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Chapter 4
W. Hutchinson
Development techniques almost always use top-down approaches to develop software and business systems. Humans need to simplify the external world by... Sample PDF
Bottom-Up Management and System Design
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Chapter 5
Jonathan K. Lazar, Anthony F. Norcio
Errors are a major problem for users. In the distant past, the users of computer technology often were limited to computer professionals with... Sample PDF
System and Training Design for End-User Error
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Chapter 6
Ruth V. Small, Marilyn P. Arnone
As millions of people “search-and-surf “ the Internet, seeking needed products and services or just exploring to see “what’s out there,” businesses... Sample PDF
Evaluating the Effectiveness of Web Sites
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Chapter 7
Simon Bell
Information technology (IT) projects regularly fail. IT projects fail rapidly, spectacularly and with monotonous regularity. IT and related... Sample PDF
Vulnerability and the Aware IS Practitioner: A Reflexive Discourse on Unfinished Business
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Chapter 8
Dianne Willis, Elayne Coakes
This chapter looks at the use of enabling technology, in particular the Internet, to share experiences of socio-technical thinking and practice.... Sample PDF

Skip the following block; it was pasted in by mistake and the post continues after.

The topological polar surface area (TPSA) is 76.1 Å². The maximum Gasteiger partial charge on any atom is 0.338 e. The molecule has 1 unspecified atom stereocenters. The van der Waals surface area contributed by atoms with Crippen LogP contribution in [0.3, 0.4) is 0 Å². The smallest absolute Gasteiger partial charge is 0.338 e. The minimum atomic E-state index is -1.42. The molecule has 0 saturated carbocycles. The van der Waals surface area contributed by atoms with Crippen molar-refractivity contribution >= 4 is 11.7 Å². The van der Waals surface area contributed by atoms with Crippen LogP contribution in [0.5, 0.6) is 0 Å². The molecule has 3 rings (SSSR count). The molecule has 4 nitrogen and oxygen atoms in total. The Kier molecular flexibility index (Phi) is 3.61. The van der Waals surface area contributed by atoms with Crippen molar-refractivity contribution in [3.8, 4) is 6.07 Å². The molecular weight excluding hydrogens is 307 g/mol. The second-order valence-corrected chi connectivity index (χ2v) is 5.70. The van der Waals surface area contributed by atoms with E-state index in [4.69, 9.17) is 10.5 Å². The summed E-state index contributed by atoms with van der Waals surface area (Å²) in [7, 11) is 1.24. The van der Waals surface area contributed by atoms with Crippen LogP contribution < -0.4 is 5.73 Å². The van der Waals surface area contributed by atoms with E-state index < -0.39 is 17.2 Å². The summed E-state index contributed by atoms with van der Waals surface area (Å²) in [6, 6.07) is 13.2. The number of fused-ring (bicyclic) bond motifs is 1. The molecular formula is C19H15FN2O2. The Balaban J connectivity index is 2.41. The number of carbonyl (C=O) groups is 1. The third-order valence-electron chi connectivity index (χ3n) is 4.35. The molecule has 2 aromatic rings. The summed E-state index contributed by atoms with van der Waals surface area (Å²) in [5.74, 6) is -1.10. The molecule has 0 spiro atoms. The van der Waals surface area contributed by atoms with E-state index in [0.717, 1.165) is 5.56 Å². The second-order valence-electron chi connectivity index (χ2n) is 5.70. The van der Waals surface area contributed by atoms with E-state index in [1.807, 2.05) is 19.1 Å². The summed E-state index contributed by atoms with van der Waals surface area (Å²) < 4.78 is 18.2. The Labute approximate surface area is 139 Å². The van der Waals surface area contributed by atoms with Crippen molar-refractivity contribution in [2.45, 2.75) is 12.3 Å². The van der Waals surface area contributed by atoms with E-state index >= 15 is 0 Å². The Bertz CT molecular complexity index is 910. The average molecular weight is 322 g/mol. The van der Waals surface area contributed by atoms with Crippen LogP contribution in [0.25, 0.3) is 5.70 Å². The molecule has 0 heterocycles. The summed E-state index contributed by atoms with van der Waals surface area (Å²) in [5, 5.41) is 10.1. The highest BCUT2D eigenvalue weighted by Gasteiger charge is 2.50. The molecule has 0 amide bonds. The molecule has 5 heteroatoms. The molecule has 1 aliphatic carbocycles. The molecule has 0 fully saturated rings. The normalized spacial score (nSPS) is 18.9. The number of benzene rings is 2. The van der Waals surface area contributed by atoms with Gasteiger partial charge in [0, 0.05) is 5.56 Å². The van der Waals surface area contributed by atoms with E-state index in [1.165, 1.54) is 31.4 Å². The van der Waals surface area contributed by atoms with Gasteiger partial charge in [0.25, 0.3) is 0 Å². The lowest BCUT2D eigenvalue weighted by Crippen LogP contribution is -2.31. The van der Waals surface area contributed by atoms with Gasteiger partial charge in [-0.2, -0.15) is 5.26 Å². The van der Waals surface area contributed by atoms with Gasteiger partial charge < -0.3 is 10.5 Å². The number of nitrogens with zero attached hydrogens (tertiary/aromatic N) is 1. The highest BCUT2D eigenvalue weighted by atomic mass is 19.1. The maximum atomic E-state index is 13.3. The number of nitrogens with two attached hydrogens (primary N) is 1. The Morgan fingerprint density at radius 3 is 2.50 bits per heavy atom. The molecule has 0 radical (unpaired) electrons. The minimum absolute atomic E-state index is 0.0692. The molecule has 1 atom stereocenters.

Enabling Technology for Collaborative Working: A Socio-Technical Experience
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Chapter 9
Gill Mallalieu, Steve Clarke
The idea of the ‘wicked problem’ (Churchman, 1967), which advocates a pragmatic oscillation between problem and solution, rather than an attempt to... Sample PDF
Information Systems as Wicked Problems
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Chapter 10
E. Vance Wilson, Joline P. Morrison
A key determinant in the success of computer-mediated communication systems (CMCS) and group support systems (GSS) is the task they are used for... Sample PDF
A Measuring of Task-Technology Fit for Computer-Mediated Communication
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Chapter 11
Elizabeth J. Davidson
Metaphors have long pervaded the discourse around information technology (IT) design (Johnson, 1994), helping developers to conceptualize... Sample PDF
The Metaphorical Implications of Data Warehousing
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Chapter 12
Lorraine Warren
Over the last four decades, information technology (IT) has permeated almost every aspect of our lives. From its origins in the data processing (DP)... Sample PDF
Critical Thinking and Human Centered Methods in Information Systems
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Chapter 13
Jose Rodrigo Cordoba, Gerald Midgley, Diego Ricardo Torres
Current practice in strategic information systems (IS) planning seems to be focused on surfacing an organisation’s vision and goals, exploring the... Sample PDF
Rethinking Stakeholder Involvement: An Application of the Theories of Autopoiesis and Boundary Critique to IS Planning
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About the Authors